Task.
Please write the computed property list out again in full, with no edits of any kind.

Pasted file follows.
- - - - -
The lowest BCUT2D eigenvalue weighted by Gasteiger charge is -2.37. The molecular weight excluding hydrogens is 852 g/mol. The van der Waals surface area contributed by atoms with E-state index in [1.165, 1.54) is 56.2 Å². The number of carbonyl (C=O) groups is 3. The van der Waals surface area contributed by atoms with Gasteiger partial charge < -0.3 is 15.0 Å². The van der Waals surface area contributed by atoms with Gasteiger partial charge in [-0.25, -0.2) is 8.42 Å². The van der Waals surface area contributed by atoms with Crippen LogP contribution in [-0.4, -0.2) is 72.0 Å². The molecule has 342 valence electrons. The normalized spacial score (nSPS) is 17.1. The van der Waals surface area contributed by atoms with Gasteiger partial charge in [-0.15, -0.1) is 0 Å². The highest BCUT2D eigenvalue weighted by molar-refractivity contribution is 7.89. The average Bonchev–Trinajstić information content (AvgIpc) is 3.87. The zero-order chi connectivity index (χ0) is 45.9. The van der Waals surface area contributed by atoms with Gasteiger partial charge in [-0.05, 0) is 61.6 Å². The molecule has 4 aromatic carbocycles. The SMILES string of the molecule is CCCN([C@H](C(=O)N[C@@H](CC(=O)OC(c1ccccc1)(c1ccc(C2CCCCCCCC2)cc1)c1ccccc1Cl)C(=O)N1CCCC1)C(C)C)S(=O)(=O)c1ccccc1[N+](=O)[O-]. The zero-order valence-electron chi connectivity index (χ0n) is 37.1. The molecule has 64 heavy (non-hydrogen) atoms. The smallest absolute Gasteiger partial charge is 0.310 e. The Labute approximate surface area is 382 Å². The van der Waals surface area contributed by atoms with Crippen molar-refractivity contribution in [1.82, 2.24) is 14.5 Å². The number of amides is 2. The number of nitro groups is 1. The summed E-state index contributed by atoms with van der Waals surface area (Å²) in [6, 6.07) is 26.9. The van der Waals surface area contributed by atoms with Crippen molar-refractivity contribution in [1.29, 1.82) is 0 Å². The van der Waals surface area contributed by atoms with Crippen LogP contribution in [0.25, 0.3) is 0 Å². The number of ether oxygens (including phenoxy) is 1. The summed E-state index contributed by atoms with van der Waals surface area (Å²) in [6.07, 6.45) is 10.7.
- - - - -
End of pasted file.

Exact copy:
The lowest BCUT2D eigenvalue weighted by Gasteiger charge is -2.37. The molecular weight excluding hydrogens is 852 g/mol. The van der Waals surface area contributed by atoms with E-state index in [1.165, 1.54) is 56.2 Å². The number of carbonyl (C=O) groups is 3. The van der Waals surface area contributed by atoms with Gasteiger partial charge < -0.3 is 15.0 Å². The van der Waals surface area contributed by atoms with Gasteiger partial charge in [-0.25, -0.2) is 8.42 Å². The van der Waals surface area contributed by atoms with Crippen LogP contribution in [-0.4, -0.2) is 72.0 Å². The molecule has 342 valence electrons. The normalized spacial score (nSPS) is 17.1. The van der Waals surface area contributed by atoms with Gasteiger partial charge in [-0.15, -0.1) is 0 Å². The highest BCUT2D eigenvalue weighted by molar-refractivity contribution is 7.89. The average Bonchev–Trinajstić information content (AvgIpc) is 3.87. The zero-order chi connectivity index (χ0) is 45.9. The van der Waals surface area contributed by atoms with Gasteiger partial charge in [-0.05, 0) is 61.6 Å². The molecule has 4 aromatic carbocycles. The SMILES string of the molecule is CCCN([C@H](C(=O)N[C@@H](CC(=O)OC(c1ccccc1)(c1ccc(C2CCCCCCCC2)cc1)c1ccccc1Cl)C(=O)N1CCCC1)C(C)C)S(=O)(=O)c1ccccc1[N+](=O)[O-]. The zero-order valence-electron chi connectivity index (χ0n) is 37.1. The molecule has 64 heavy (non-hydrogen) atoms. The smallest absolute Gasteiger partial charge is 0.310 e. The Labute approximate surface area is 382 Å². The van der Waals surface area contributed by atoms with Crippen molar-refractivity contribution in [1.82, 2.24) is 14.5 Å². The number of amides is 2. The number of nitro groups is 1. The summed E-state index contributed by atoms with van der Waals surface area (Å²) in [6, 6.07) is 26.9. The van der Waals surface area contributed by atoms with Crippen molar-refractivity contribution in [1.29, 1.82) is 0 Å². The van der Waals surface area contributed by atoms with Crippen LogP contribution in [0.25, 0.3) is 0 Å². The number of ether oxygens (including phenoxy) is 1. The summed E-state index contributed by atoms with van der Waals surface area (Å²) in [6.07, 6.45) is 10.7.